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Bayern Munich vs Arsenal: Last hope or no hope?

Following last week’s eliminations of Manchester United and Celtic, Arsenal are now Great Britain’s last remaining representatives in the Champions League. Fans not susceptive to tribalism may, for one night only, cheer on a club simply for being close to home. But should they bother?

Gunners fans will point to the absence of Franck Ribery through injury and Bastian Schweinsteiger and Jerome Boateng through suspension as causes for optimism. Add to that the potential absence of Arjen Robben due to a calf problem and Bayern are without some key ingredients in what has been an outstanding season to date.
But with the German side already holding a 3-1 advantage, with three away goals to boot, everything points to an Arsenal exit.

Theo Walcott

The current Bundesliga leaders have lost only one league game and one European game all season. In short, the team who were once called “the invincibles” are facing their (almost) modern day equivalent. And in order to overcome them, Arsenal require three goals without reply. This against a team that has conceded only nine home league goals all season, and only one away!

With statistics like that, it is no wonder football observers are wondering what will happen when Pep Guardiola takes charge next season. It is a scary prospect when they are already near-perfect without him.

Arsenal’s last outing was their 2-1 league defeat against Tottenham Hotspur, and Arsene Wenger will be hoping for the perfect response from his team. The only downside is that the perfect response may still not be good enough against a side that almost invariably score. Should they do so, the pressure on Olivier Giroud and Santi Cazorla will be huge.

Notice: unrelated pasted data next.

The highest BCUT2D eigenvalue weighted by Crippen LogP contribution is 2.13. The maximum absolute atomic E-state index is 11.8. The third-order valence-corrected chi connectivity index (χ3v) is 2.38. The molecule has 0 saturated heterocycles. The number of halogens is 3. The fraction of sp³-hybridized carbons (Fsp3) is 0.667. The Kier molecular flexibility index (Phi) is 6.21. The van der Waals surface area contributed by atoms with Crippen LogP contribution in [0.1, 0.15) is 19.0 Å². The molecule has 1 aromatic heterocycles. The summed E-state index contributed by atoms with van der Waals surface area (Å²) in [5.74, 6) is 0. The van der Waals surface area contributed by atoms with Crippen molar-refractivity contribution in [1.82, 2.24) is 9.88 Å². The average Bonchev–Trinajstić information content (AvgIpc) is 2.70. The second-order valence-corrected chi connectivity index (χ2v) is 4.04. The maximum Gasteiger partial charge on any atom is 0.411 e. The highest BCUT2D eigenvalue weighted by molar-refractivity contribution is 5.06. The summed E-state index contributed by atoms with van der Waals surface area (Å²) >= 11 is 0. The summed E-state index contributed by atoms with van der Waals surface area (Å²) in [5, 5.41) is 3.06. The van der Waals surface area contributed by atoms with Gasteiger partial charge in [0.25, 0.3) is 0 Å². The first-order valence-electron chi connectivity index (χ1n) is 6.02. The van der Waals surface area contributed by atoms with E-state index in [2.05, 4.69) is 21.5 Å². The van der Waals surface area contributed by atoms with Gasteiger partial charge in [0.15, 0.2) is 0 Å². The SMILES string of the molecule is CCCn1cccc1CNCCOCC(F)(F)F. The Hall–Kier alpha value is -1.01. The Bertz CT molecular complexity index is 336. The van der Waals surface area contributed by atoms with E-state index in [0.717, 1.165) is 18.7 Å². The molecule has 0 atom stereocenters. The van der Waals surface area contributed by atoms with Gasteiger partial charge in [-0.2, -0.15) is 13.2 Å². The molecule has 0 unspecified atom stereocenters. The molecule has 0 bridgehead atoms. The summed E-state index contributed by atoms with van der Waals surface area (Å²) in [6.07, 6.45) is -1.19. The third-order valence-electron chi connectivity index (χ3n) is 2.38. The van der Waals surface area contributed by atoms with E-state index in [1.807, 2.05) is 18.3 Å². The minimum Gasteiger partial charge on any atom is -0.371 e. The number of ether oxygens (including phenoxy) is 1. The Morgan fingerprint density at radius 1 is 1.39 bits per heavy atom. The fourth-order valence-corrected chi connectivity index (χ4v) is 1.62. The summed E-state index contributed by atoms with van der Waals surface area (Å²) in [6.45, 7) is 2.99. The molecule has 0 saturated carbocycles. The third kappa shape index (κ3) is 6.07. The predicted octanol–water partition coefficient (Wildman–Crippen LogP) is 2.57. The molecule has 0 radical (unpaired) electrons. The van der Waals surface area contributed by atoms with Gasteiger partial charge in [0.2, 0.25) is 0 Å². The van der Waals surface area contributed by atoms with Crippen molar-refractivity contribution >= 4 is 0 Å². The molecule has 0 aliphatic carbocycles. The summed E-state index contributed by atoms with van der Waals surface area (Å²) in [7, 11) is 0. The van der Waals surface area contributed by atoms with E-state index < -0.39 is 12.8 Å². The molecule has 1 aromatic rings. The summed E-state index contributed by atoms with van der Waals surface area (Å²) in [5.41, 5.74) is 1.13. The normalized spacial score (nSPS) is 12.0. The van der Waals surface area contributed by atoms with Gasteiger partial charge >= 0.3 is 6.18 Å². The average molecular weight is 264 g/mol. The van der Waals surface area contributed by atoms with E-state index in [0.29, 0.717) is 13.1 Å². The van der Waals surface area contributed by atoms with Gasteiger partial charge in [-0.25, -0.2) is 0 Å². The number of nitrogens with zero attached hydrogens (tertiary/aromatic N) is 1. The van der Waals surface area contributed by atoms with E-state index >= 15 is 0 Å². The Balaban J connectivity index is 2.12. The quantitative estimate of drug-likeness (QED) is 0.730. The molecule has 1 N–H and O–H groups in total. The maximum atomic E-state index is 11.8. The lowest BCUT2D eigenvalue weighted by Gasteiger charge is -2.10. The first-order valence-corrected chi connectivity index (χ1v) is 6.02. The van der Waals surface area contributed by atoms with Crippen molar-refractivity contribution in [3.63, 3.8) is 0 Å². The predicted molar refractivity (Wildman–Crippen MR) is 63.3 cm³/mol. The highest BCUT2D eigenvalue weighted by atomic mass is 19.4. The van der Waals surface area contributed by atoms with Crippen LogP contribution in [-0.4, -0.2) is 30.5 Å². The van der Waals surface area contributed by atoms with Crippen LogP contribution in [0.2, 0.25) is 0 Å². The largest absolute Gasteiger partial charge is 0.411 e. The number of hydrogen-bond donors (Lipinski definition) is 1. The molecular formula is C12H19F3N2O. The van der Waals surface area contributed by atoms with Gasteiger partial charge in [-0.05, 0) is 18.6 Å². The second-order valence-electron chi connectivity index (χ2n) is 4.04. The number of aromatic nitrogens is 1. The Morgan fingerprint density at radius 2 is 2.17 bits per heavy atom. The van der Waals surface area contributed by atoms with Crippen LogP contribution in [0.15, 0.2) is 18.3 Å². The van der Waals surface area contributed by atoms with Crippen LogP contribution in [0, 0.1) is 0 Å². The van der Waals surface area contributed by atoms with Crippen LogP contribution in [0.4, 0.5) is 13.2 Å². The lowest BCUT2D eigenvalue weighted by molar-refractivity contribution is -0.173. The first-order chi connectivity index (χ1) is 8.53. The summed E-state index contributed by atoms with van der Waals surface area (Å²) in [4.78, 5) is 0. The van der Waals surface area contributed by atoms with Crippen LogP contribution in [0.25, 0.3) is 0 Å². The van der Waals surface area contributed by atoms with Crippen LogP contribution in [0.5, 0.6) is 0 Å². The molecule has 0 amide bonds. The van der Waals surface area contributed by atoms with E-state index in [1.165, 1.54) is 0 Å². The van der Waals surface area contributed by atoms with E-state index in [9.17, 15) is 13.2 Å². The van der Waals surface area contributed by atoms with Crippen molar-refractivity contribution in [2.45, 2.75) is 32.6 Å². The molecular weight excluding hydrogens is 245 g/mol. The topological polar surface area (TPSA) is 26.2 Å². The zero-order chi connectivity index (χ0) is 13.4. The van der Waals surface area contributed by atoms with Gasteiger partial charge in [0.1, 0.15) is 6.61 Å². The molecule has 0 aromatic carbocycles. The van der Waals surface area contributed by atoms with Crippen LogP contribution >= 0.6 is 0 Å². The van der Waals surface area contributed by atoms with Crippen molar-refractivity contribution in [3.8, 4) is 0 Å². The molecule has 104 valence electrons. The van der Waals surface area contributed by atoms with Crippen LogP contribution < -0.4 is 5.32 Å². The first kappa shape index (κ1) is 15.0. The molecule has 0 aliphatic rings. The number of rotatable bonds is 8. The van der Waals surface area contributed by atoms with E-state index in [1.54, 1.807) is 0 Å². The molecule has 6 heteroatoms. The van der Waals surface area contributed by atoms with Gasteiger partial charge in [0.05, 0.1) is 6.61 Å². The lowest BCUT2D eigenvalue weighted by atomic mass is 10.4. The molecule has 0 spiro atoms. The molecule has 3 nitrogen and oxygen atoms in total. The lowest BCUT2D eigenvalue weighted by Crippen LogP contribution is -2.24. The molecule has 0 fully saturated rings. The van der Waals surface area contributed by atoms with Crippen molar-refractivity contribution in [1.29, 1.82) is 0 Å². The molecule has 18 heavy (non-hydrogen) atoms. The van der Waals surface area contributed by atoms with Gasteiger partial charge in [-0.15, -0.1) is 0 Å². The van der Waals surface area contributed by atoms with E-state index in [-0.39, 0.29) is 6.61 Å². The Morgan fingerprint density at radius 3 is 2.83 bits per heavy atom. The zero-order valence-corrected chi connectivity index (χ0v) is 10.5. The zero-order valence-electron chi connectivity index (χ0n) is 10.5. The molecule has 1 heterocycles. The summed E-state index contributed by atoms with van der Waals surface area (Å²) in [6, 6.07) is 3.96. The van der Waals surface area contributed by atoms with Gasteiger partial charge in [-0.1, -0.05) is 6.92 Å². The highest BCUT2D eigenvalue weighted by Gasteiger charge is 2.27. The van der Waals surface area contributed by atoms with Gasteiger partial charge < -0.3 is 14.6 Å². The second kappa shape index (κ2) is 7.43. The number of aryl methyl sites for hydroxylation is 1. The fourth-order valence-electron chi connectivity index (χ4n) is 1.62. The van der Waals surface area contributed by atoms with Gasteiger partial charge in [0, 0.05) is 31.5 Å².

Bayern Munich celebrate

Their only hope is to score first, keep it tight at the back, and play the game on their own terms. The speed of Theo Walcott on the counter-attack could be crucial, but against a side that don’t need to leave gaps, it may be in a set-piece – at least for the opening goal – that Arsenal’s best hope lies.

With Jack Wilshere ruled out for three weeks and Lukas Podolski also missing, Arsenal will hope the players they can call on will prevent it being a hat-trick of last-16 eliminations. But with Manuel Neuer in goal, the likes of Philipp Lahm and Javi Martinez in front of him, and Thomas Muller and Mario Mandzukic a constant threat up front, it will take an almighty performance from the London side.

Anything is possible in football, but some things are more possible than others.

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Champions League Final: Why Chelsea can upset Bayern Munich

It has been quite the Champions League campaign this season, with a number of shocks, surprises and upsets, none more so than the fact that Chelsea ousted Barcelona in the semi-finals to set up a final against Bayern Munich. With the last fixture taking place at Die Roten’s Allianz Arena home, the Bundesliga giants will be favourites, but the Blues should not be written off; here’s why:

Roberto Di Matteo and recent resurgence

The Chelsea side that was comprehensively beaten 3-1 in San Paolo by Napoli earlier this campaign, Andre Villas-Boas’ last European fixture in charge, looks like a different team to the current crop. Under interim boss Roberto Di Matteo the Blues have only lost one game in their last 17, with the playing squad seemingly rejuvenated under the former Chelsea midfielder. Despite being favourites, Bayern will have to work hard to overcome a team in form.

A last hurray for the old guard

With the signing of Marko Marin announced for next term, Chelsea are expected to bring in a host of younger players this summer to inject a fresh feel into their squad. This may well mean the end for a number of the established players that have been the basis of the Stamford Bridge side over the last five years. The likes of Didier Drogba, Florent Malouda and even Frank Lampard may well make an exit from west London at the end of the campaign, making them more motivated to end on a high.

Bayern’s questionable defence